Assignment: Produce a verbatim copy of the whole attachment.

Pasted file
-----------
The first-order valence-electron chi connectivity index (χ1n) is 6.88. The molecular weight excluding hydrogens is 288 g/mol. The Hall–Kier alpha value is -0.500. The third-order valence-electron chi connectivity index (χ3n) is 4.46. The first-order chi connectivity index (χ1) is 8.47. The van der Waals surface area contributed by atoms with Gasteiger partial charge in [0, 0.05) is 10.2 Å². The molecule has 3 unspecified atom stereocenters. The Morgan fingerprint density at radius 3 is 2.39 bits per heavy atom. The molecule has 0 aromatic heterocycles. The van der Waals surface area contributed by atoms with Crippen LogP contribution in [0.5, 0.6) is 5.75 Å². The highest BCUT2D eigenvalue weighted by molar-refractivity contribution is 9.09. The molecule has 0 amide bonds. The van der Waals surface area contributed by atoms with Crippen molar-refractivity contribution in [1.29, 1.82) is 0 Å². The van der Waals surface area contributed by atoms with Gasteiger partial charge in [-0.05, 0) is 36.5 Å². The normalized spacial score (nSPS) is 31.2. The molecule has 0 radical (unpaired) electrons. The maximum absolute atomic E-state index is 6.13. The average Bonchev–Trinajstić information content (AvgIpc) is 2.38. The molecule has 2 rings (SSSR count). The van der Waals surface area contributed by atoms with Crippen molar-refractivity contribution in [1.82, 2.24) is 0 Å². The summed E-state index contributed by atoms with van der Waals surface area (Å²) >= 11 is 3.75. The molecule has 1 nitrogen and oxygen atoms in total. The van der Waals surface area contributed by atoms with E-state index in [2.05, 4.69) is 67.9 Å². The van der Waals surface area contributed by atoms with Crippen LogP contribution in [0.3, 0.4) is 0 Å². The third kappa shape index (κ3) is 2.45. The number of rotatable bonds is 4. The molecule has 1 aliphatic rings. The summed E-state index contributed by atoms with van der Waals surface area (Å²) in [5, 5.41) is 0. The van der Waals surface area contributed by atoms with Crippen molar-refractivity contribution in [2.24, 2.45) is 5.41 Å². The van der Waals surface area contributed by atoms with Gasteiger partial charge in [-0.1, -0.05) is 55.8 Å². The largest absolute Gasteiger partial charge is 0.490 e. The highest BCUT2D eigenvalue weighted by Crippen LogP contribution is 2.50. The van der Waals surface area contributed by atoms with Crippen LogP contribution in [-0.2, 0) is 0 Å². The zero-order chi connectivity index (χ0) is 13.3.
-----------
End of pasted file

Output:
The first-order valence-electron chi connectivity index (χ1n) is 6.88. The molecular weight excluding hydrogens is 288 g/mol. The Hall–Kier alpha value is -0.500. The third-order valence-electron chi connectivity index (χ3n) is 4.46. The first-order chi connectivity index (χ1) is 8.47. The van der Waals surface area contributed by atoms with Gasteiger partial charge in [0, 0.05) is 10.2 Å². The molecule has 3 unspecified atom stereocenters. The Morgan fingerprint density at radius 3 is 2.39 bits per heavy atom. The molecule has 0 aromatic heterocycles. The van der Waals surface area contributed by atoms with Crippen LogP contribution in [0.5, 0.6) is 5.75 Å². The highest BCUT2D eigenvalue weighted by molar-refractivity contribution is 9.09. The molecule has 0 amide bonds. The van der Waals surface area contributed by atoms with Crippen molar-refractivity contribution in [1.29, 1.82) is 0 Å². The van der Waals surface area contributed by atoms with Gasteiger partial charge in [-0.05, 0) is 36.5 Å². The normalized spacial score (nSPS) is 31.2. The molecule has 0 radical (unpaired) electrons. The maximum absolute atomic E-state index is 6.13. The average Bonchev–Trinajstić information content (AvgIpc) is 2.38. The molecule has 2 rings (SSSR count). The van der Waals surface area contributed by atoms with Crippen molar-refractivity contribution in [1.82, 2.24) is 0 Å². The summed E-state index contributed by atoms with van der Waals surface area (Å²) >= 11 is 3.75. The molecule has 1 nitrogen and oxygen atoms in total. The van der Waals surface area contributed by atoms with E-state index in [2.05, 4.69) is 67.9 Å². The van der Waals surface area contributed by atoms with Crippen LogP contribution in [0.3, 0.4) is 0 Å². The third kappa shape index (κ3) is 2.45. The number of rotatable bonds is 4. The molecule has 1 aliphatic rings. The summed E-state index contributed by atoms with van der Waals surface area (Å²) in [5, 5.41) is 0. The van der Waals surface area contributed by atoms with Crippen molar-refractivity contribution in [2.24, 2.45) is 5.41 Å². The van der Waals surface area contributed by atoms with Gasteiger partial charge in [-0.1, -0.05) is 55.8 Å². The largest absolute Gasteiger partial charge is 0.490 e. The highest BCUT2D eigenvalue weighted by Crippen LogP contribution is 2.50. The van der Waals surface area contributed by atoms with Crippen LogP contribution in [-0.2, 0) is 0 Å². The zero-order chi connectivity index (χ0) is 13.3.